The loaner van was avoided from that point on. 64 is back.

Automobiles just don’t seem to agree with me lately. The other day, as I drove to work, my oil light came on. Dinosaur started to drive a little funny when I made it to the cast parking lot, and I called Dad as I made my way through cast services. I had a quart of oil in the trunk, and he informed me that should be enough to get me to Wal-Mart to buy some more. There I put another two quarts in the car in the parking lot, but the oil light was on again before I’d even reached Chatham – not even a five minute drive. I told Dad I would call him the next morning when I went to go check the oil level. When I went out, though, it was to find the barest amount of oil on the dipstick, and a large pool of it underneath my car.

Needless to say, I will be taking the bus for the next few days.

Not much else of note has really happened. I visited the barber shop in the Utilidors, which caused me no small amount of panic when I realized the woman who would be dying my hair was your stereotypical fake-tanned, fried black hair, gum-smacking hair stylist, who instead of using the formula my hairdresser at home sent me, brought out a color board and tried to convince me that the blonde would really come out red. Despite the trepidation that I felt beforehand, it didn’t turn out horribly – although let’s just say that’s another reason I’m looking forward to going home.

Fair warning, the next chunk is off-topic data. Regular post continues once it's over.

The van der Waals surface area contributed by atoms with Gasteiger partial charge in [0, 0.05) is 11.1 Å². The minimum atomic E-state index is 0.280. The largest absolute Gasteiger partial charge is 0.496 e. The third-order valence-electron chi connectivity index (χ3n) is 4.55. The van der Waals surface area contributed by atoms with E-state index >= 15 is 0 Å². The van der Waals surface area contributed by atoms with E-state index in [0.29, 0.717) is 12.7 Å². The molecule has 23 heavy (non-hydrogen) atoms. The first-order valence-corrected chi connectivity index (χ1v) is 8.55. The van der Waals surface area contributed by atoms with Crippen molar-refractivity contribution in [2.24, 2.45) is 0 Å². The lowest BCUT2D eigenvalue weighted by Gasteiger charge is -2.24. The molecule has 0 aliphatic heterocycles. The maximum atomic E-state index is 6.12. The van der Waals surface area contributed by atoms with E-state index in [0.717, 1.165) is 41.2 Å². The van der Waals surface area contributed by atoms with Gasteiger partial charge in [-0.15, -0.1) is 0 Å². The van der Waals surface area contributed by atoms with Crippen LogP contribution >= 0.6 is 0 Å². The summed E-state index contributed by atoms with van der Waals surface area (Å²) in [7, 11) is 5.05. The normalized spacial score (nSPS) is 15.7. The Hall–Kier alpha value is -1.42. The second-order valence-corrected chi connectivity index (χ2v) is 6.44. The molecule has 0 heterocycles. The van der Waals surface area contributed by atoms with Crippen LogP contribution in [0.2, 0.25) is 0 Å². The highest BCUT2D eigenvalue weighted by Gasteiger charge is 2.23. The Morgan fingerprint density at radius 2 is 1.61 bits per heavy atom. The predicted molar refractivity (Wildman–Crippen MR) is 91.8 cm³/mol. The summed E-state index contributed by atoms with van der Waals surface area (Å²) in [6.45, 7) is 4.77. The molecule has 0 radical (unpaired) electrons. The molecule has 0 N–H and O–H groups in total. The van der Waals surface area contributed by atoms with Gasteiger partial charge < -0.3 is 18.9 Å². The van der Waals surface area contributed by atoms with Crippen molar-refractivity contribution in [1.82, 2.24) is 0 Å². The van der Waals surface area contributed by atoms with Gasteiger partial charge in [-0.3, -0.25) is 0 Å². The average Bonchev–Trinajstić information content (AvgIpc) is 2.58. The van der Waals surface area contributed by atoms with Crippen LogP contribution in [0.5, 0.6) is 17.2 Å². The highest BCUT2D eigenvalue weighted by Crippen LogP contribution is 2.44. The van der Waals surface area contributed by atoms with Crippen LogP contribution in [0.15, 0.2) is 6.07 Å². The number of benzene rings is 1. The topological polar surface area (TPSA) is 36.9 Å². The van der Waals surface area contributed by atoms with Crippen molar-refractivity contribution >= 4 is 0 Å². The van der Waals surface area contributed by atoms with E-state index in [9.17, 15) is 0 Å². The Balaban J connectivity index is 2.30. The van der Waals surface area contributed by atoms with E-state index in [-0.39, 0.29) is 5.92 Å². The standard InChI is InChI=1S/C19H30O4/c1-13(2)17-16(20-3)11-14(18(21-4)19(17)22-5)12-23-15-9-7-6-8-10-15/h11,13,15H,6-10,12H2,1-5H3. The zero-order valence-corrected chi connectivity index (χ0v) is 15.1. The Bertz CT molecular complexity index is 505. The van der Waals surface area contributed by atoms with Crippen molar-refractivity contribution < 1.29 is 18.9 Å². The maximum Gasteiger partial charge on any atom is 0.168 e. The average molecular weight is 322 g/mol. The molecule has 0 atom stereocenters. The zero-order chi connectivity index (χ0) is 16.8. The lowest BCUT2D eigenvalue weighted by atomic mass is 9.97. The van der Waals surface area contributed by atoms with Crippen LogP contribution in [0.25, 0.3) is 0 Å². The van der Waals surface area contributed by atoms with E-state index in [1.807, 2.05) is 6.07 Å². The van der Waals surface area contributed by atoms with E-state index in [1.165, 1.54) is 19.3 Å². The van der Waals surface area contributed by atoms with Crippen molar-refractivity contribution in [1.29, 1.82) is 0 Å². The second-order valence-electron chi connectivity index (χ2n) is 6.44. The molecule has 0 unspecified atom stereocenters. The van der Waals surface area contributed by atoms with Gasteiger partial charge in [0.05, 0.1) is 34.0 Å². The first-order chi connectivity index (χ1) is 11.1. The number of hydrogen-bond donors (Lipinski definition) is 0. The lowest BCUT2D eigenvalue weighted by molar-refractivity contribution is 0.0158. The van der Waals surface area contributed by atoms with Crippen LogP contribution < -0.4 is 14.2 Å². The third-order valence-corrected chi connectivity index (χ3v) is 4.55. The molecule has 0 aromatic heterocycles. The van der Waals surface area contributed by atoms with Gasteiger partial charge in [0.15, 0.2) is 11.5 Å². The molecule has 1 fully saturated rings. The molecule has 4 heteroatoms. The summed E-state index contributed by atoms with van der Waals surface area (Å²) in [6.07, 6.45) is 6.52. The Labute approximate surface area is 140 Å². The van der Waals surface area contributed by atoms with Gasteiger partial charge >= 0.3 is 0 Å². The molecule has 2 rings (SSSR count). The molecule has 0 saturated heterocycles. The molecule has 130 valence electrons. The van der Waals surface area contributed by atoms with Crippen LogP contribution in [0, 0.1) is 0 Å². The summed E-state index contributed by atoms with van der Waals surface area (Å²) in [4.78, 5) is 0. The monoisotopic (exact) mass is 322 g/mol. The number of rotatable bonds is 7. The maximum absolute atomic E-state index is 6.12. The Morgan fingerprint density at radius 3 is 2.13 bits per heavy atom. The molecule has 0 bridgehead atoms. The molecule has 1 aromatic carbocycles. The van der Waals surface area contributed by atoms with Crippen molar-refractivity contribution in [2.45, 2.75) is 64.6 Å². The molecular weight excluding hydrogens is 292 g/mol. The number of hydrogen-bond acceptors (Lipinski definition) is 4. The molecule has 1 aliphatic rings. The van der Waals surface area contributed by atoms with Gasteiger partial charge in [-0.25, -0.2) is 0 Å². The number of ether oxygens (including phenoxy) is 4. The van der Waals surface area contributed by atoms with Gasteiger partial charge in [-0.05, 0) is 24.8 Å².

Nothing else has really happened. I’ve read some books, I’ve done a little shopping, and I’ve watched a lot of Friends. I’ve been scouring the Hub for extra shifts to supplement my 33 hour weeks, and have only managed to pick up one extra shift.

113 days left!